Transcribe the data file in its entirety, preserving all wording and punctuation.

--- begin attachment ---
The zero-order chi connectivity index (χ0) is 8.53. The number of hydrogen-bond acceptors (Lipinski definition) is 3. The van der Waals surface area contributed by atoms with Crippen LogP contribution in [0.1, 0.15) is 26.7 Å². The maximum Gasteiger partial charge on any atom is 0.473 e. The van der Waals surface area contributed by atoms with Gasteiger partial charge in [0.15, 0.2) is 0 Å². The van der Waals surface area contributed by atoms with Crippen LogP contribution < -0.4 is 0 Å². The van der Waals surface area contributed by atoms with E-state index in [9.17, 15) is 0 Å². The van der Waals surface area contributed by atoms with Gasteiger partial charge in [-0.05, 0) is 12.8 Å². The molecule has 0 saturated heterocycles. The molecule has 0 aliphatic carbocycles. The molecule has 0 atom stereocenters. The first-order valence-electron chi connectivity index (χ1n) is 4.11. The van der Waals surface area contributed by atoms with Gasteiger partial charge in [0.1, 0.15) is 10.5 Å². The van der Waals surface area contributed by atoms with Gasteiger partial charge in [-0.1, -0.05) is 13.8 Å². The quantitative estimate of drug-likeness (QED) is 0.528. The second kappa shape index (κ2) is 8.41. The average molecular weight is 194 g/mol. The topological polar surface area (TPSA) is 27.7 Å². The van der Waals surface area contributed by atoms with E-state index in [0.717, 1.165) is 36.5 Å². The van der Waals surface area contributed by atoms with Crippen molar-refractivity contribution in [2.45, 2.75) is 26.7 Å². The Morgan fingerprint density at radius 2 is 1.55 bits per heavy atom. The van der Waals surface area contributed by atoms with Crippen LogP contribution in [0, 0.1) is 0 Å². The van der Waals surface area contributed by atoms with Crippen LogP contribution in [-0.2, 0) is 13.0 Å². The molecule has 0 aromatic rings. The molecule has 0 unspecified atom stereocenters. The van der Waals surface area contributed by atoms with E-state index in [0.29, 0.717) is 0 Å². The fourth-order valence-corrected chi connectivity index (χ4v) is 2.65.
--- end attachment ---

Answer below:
The zero-order chi connectivity index (χ0) is 8.53. The number of hydrogen-bond acceptors (Lipinski definition) is 3. The van der Waals surface area contributed by atoms with Crippen LogP contribution in [0.1, 0.15) is 26.7 Å². The maximum Gasteiger partial charge on any atom is 0.473 e. The van der Waals surface area contributed by atoms with Gasteiger partial charge in [0.15, 0.2) is 0 Å². The van der Waals surface area contributed by atoms with Crippen LogP contribution < -0.4 is 0 Å². The van der Waals surface area contributed by atoms with E-state index in [9.17, 15) is 0 Å². The van der Waals surface area contributed by atoms with Gasteiger partial charge in [-0.05, 0) is 12.8 Å². The molecule has 0 saturated heterocycles. The molecule has 0 aliphatic carbocycles. The molecule has 0 atom stereocenters. The first-order valence-electron chi connectivity index (χ1n) is 4.11. The van der Waals surface area contributed by atoms with Gasteiger partial charge in [0.1, 0.15) is 10.5 Å². The van der Waals surface area contributed by atoms with Gasteiger partial charge in [-0.1, -0.05) is 13.8 Å². The quantitative estimate of drug-likeness (QED) is 0.528. The second kappa shape index (κ2) is 8.41. The average molecular weight is 194 g/mol. The topological polar surface area (TPSA) is 27.7 Å². The van der Waals surface area contributed by atoms with E-state index in [0.717, 1.165) is 36.5 Å². The van der Waals surface area contributed by atoms with Crippen molar-refractivity contribution in [2.45, 2.75) is 26.7 Å². The Morgan fingerprint density at radius 2 is 1.55 bits per heavy atom. The van der Waals surface area contributed by atoms with Crippen LogP contribution in [0, 0.1) is 0 Å². The van der Waals surface area contributed by atoms with Crippen LogP contribution in [-0.2, 0) is 13.0 Å². The molecule has 0 aromatic rings. The molecule has 0 unspecified atom stereocenters. The van der Waals surface area contributed by atoms with E-state index in [0.29, 0.717) is 0 Å². The fourth-order valence-corrected chi connectivity index (χ4v) is 2.65.